Moss’ stylistic treatment is equally as compelling. Throughout the book, the speaker intentionally universalizes, or lends abstraction to, a particular image. For example, in “Making the Centaur,” the atmosphere is portrayed as “earth’s symbols.” All elements of nature, presumably sun, sky, and other natural manifestations, are grouped together under a single blanket term, thus blurring distinctions between them. Likewise, in “Beasts Framed the Field II,” the speaker equates the beast’s act of digging a hole to digging back in time to his “red and black birth.” Moss’ generalization of these images establishes an atmosphere of mystery, opening up limitless possibilities as to the precise visual representation they will form in the reader’s mind. Additionally, the act of symbolizing grants these poems the weight and feel of legend. The use of the phrase “earth’s symbols” harks back to ancient Greek and Roman mythology, and the act of digging has become a universal emblem for reaching an earlier, more primordial state.

Furthermore, the use of such generalized language provides a counterpoint to Moss’ equally consistent use of precise, pared down imagery. In fact, the same objects Moss lends abstraction to are elsewhere sculpted into sharp, specific images. Several lines up, the same beast who is portrayed as a distant figure of mythology, “digging back to [his] red and black birth,” is perceived so clearly by the speaker that she can “see the vein jump in [his] neck / and the salt shimmering over his lip.” Likewise, at the end of the poem, the same horse who is situated in the legendary position of being chased by the “earth’s symbols” is so real that the “foam smeared over his flanks” is visible and the “tingle in his nerves” can be sensed. This sense of clarity and immediacy directly contradicts the formerly vague, allegorical treatment of these subjects. The effect of this is twofold; by pairing mythology side by side with realism, each acts as a foil to the other, emphasizing their differences. At the same time, however, portraying the subject of the poem in manifold ways blurs the distinction between them and suggests the possibility of their interrelatedness.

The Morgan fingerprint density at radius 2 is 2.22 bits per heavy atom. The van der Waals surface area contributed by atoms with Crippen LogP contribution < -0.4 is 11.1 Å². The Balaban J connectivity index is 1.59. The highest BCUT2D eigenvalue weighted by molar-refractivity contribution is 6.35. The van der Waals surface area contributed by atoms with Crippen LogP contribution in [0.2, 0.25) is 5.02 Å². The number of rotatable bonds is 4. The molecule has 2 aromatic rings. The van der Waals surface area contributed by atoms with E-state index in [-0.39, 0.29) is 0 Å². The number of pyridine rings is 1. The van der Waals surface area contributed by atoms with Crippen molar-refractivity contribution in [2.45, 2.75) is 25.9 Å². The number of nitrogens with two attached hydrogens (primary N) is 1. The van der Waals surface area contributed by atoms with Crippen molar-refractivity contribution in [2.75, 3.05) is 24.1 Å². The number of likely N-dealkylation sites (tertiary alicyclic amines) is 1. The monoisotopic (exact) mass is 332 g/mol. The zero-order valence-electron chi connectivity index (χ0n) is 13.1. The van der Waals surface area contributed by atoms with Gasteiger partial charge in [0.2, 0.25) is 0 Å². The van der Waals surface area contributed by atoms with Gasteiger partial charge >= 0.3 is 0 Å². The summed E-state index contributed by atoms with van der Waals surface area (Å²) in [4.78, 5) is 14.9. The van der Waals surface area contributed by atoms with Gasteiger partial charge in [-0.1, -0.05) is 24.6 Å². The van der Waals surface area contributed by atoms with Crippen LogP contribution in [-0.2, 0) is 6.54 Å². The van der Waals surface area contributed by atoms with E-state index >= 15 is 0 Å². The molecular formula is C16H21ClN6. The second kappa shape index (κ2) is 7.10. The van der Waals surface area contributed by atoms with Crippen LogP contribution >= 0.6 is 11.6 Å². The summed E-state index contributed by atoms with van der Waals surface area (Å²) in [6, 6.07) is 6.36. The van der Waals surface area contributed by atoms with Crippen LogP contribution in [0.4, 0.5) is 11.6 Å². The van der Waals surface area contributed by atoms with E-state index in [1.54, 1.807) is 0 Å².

Beast, to Be Your Friend masterfully balances surrealism with minimalism, violence with humanity, and past tense narrative with the first person lyrical. Just like the “silver thread blowing in and out of visibility” in “Fields,” the seamless movement of Moss’ poems explores the discrepancies as well as the connections between these disparate elements, reflecting the larger theme of an underlying connectivity and multiplicity. “The signs sit in everything / They are true, but untranslatable,” the speaker tells us. Indeed, delivered in a detached, elusive voice and peppered with furtive allusions, one could say the same of Moss’ poems themselves.